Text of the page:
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- Low grades or missing school
-Changes in appetite or weight
-Problems with authority
The adolescent years are probably the most challenging ones in our life and in a family's life cycle.
It is a period in life when we experience a lot of physical, emotional, and social changes.
During the teenager years, our bodies experience sudden hormonal increases, which are responsible for growth and sexual development.
Unfortunately, hormones not only affect our bodies, but also our mood, emotions, and behaviors.
It is normal for adolescents to become moody and irritable from time to time; however, if this becomes too frequent, it may be a sign of mental illness.
An important distinction to make is that depression, in children and adolescents, manifests mostly as irritability and not so much as sadness (which is more observable in adult depression).
Teen emotions are not just affected by hormones. Teens have to also learn how to navigate peer pressure and social fitting.
Bullying occurs more frequently than it is reported, specially in middle school and high school, which is something that could lead to long-lasting self-esteem problems.
Adolescents care a lot about their peers and want to be accepted. If conflict with peers occurs, it can feel really devastating in a teenager's heart.
Typically at this age, it is also difficult for our minds to bring together the positive and negative aspects/qualities of the self and others. This is commonly known as black-and-white thinking (or all-or-nothing thinking).
In a nut shell, teens not just tend to feel in extremes, but also think and act in extremes.
As a result, It is common to hear a teenager saying things like, "Everybody hates me"...or "You are the worst mother ever" ... and act consequently.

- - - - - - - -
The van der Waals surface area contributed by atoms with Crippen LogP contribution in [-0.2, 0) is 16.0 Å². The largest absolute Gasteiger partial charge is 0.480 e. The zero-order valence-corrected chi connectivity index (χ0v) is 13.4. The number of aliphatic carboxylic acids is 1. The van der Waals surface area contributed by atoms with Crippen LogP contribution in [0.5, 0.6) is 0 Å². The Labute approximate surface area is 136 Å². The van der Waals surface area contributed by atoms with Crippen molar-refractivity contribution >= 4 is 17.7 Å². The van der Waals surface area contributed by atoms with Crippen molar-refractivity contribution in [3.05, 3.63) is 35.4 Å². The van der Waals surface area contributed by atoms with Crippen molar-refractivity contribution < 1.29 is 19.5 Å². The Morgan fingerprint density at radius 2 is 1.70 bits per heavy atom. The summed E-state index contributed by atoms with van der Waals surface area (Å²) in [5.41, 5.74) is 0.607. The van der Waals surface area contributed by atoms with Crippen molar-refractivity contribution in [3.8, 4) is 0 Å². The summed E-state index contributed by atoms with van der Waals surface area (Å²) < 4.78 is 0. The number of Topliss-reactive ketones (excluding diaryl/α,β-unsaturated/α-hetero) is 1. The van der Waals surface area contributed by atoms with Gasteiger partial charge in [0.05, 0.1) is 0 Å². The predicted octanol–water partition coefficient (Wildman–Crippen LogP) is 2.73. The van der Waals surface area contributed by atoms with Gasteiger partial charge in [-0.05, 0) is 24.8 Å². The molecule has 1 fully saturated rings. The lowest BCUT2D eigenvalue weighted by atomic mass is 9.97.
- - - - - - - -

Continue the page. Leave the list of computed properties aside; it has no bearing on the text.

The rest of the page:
Finding a balance is quite challenging in a teenager's world. School homework increases at the same rate as the interest for having fun with friends, sleeping or appetite patterns can fluctuate as frequent as mood, and romantic or sexual urges compete with concentration.
Parents usually get concerned about their children refusing to participate in family activities. Now the interests are different and -raise your hand - if your teenager thinks that you as a parent are "always wrong".
Curfew discussions and disagreements may take over family's meals (if teens are able to look away from their cellphone for a moment) and a new fashion style can emerge from a teen's wardrobe.
Teenagers face the challenging task of becoming individuals. This process is known as "separation and individualization". We all have to become an adult one day, with our own personalities, likes, and futures.
To reach adulthood, a teenager has to be able to cut the emotional umbilical cord with his/her family. This requires some pulling and fighting. If you wonder why your teenager is so oppositional, have in mind that the stronger the umbilical cord is, the stronger the fight would need to be to cut it.
An additional challenge for senior students, is the pressure of deciding what they would want to do for the rest of their lives and/or competing for the best universities.